“Theatre is a very funny world,” says Vancouver theatre artist Bob Frazer. “We spend three weeks perfecting a play, blocking it to within an inch of its life, and then once the actors are on stage they must pretend that it is the first time any of it is happening. What if we eliminated the knowledge of what was going to happen until it actually happens?”
Such is the thinking behind the upcoming Osimous Theatre production of Philip Ridley’s Vincent River, in which six actors will rotate over nine performances, and here’s the kicker, having never met or rehearsed together.
“We call it live theatre,” says Frazer who will direct the show, “but the only thing live about it is that there are living, breathing human beings on the stage. I wanted to make this show as real as we can make it.”
Discarding the idea of doing an improvised show, as he is still very much rooted in traditional theatre, Frazer sees the concept as a unique way in which to present Vincent River. “I still want this story to be told, but I want it to be fresh and true.”
The proverbial cart before the horse, Frazer admits that he had been thinking about the concept long before he decided the vehicle for this theatrical experiment would be Ridley’s two-hander, a play that explores the aftermath of a hate crime.
“The content is very emotional and relevant to today, but it wasn’t the main reason for choosing the play, it was the relationship that the two have that was really interesting to me,” he continues.
A quick review of the math means that there is a total of nine possible performances, with each of the six actors playing against each other a single time. Although Frazer remains secretive on the actual mechanics of how the two actors will be chosen for each show, he does reveal that there are no programs: “If anyone finds out who will be in the next show it ruins it and you lose that sense of it being the first time.”
Working individually with his six core actors, Frazer has brought in other actors to read with them and, as it will be on show days, those actors are also meeting for the first time.
“It is freaking them out a bit,” Frazer admits. “Every actor loves to know what is going to happen but in this situation the audience also knows the actors have never met or rehearsed and, perhaps I am naive in thinking this, but the audience will be on the edge of their seat.”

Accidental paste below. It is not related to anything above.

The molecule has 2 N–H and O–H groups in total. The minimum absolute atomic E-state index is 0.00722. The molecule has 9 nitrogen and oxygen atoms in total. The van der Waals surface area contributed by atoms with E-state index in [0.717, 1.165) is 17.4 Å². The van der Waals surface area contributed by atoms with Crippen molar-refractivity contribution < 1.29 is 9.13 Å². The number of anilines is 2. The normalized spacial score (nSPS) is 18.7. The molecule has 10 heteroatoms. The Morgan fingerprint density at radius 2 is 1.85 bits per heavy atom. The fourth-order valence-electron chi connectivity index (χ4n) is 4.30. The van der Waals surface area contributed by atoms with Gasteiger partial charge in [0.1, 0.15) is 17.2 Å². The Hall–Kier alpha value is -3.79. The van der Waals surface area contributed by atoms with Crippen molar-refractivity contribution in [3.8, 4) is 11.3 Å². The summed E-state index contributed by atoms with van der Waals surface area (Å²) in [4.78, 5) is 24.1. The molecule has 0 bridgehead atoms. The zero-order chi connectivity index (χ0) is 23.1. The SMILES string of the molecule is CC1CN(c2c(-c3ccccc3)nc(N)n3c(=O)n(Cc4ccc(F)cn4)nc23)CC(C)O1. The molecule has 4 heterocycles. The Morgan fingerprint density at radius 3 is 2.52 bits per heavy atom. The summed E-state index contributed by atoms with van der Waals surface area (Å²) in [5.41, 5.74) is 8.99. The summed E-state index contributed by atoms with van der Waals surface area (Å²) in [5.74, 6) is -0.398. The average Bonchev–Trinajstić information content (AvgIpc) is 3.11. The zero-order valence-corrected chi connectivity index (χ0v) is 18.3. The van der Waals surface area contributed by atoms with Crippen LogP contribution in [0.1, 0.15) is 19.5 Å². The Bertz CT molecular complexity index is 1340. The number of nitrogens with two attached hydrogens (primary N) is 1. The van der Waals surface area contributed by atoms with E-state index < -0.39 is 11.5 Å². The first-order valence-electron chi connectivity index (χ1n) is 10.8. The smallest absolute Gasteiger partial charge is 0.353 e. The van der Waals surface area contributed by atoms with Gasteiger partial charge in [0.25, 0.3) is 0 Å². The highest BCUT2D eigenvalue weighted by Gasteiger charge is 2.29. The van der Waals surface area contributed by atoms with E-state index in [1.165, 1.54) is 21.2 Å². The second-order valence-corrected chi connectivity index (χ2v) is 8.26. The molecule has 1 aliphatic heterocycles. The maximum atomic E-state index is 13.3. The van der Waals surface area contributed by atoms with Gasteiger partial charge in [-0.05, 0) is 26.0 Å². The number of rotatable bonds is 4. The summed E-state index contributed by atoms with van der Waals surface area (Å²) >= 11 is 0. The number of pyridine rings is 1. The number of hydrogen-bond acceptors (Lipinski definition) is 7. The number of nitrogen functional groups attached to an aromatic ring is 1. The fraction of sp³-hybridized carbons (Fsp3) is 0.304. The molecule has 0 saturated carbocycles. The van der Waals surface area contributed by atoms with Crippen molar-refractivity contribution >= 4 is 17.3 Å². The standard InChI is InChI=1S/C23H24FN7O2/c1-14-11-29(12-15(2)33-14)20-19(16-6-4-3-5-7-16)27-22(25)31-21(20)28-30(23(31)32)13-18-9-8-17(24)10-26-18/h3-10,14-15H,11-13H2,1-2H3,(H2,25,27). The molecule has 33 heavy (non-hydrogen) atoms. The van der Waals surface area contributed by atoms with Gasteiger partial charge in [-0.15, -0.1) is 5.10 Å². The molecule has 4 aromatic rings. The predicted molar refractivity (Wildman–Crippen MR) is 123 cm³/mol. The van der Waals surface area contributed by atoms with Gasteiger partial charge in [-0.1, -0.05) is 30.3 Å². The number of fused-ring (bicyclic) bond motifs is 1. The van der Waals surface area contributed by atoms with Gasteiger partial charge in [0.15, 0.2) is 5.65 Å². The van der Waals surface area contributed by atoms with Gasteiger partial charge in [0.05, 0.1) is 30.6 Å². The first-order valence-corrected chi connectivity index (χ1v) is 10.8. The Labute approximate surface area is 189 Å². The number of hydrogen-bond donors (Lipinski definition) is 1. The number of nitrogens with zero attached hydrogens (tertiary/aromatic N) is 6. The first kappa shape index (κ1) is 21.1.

Frazer and his team are not going into the project blind though, having undertaken a focus group to make sure the concept worked.
“I was really surprised because I thought it would be all about the actor,” explains Frazer, “but the most surprising thing was how the audience reacted. In our post-interviews with the audience it was really amazing to see the connections that the audience experienced with these characters.”
Frazer believes the reason the audience found a greater connection to the characters comes directly from the shared experience.
“They are in the same position together because both actor and audience have no idea what is going to happen,” he says. “The audience is getting as much or more out of it because they are seeing it differently.”
When pressed with the fact that his actors will at least know the play, Frazer insists that while it may be a safety net of sorts, there are still many unknowns that will keep each performance spontaneous and fresh.
“I’ve watched actors in rehearsal and in one instance a passive actor will be playing with them and will attack them, and then another will come in and the roles are reversed,” he says. “It is a really unique dynamic that is created as the actors will never quite know what to expect from one another.”
With the audience in on the concept, Frazer is confident that when coupled with the strength of the play, even once the initial novelty might wear off, there is still the story to tell.
“Part of the process in choosing the play was in choosing something that could engage an audience,” he says. “They are going to be so intently watching the actors who are meeting for the first time but then they get hooked into the play and will be completely invested in the characters and story.”
Vincent River tells the story of how a mother mother must come to terms with the loss of her son murdered in a homophobic attack, and the acceptance of his sexuality.
Vincent River plays Little Mountain Gallery (195 E 26 Ave, Vancouver) Sep 9-20. Visit http://osimous.com for tickets and information.